Comparisons of prevention programs for homeless youth

Elizabeth Mayfield Arnold, Mary Jane Rotheram-Borus

Research output: Contribution to journalArticlepeer-review

38 Scopus citations


There are six HIV prevention programs for homeless youth whose efficacy has been or is currently being evaluated: STRIVE, the Community Reinforcement Approach, Strengths-Based Case Management, Ecologically-Based Family Therapy, Street Smart, and AESOP (street outreach access to resources). Programs vary in their underlying framework and theoretical models for understanding homelessness. All programs presume that the youths' families lack the ability to support their adolescent child. Some programs deemphasize family involvement while others focus on rebuilding connections among family members. The programs either normalize current family conflicts or, alternatively, provide education about the importance of parental monitoring. All programs aim to reduce HIV-related sexual and drug use acts. A coping skills approach is common across programs: Problem-solving skills are specifically addressed in four of the six programs; alternatively, parents in other programs are encouraged to contingently reward their children. Each program also engineers ongoing social support for the families and the youth, either by providing access to needed resources or by substituting a new, supportive relationship for the existing family caretaker. All of the interventions provide access to health and mental health services as basic program resources. A comparison of HIV prevention programs for homeless youth identifies the robust components of each and suggests which programs providers may choose to replicate.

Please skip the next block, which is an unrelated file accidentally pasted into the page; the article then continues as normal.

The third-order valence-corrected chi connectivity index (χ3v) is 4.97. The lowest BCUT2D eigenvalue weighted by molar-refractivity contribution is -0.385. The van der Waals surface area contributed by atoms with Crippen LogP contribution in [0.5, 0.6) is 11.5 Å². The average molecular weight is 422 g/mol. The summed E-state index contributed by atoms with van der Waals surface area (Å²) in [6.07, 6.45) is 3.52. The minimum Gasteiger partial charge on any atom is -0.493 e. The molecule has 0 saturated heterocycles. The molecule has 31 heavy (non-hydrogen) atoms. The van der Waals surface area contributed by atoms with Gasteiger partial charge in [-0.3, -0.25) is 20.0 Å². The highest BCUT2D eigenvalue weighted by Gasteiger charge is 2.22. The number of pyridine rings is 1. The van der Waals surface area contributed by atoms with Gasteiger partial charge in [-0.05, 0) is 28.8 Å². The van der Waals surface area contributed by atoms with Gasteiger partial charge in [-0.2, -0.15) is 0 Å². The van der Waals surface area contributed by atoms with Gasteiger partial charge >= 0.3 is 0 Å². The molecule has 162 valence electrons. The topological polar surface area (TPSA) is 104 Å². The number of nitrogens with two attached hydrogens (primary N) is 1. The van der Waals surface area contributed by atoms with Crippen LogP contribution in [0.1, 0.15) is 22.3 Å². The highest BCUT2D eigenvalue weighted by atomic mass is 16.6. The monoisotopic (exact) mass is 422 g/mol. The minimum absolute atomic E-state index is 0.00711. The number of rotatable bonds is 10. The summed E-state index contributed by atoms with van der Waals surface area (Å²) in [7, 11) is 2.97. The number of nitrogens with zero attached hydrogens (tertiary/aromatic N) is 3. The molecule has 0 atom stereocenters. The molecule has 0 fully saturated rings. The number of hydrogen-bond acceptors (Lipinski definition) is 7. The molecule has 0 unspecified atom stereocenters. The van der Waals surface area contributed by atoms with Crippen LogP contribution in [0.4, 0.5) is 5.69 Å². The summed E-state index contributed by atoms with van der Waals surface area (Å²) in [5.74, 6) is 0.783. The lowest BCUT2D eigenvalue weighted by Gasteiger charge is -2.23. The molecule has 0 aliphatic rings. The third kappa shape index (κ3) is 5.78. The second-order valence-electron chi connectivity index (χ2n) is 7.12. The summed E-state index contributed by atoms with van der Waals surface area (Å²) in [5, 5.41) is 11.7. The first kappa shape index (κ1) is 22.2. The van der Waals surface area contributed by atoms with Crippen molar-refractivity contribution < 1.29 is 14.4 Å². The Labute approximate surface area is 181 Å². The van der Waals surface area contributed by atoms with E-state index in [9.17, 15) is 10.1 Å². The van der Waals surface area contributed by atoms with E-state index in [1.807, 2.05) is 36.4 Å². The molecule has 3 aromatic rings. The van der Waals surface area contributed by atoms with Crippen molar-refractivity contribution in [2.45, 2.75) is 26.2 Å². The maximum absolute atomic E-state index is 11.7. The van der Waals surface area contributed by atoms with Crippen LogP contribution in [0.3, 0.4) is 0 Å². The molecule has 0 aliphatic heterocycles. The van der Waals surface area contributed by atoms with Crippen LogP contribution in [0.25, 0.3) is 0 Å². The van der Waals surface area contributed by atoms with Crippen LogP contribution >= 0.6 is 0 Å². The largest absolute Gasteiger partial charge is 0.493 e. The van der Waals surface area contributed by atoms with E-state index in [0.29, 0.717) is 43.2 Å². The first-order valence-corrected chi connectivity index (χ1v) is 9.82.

Original languageEnglish (US)
Pages (from-to)76-86
Number of pages11
JournalPrevention Science
Issue number1
StatePublished - Mar 2009
Externally publishedYes


  • Comparison
  • Components
  • HIV prevention programs
  • Homeless youth

ASJC Scopus subject areas

  • Public Health, Environmental and Occupational Health


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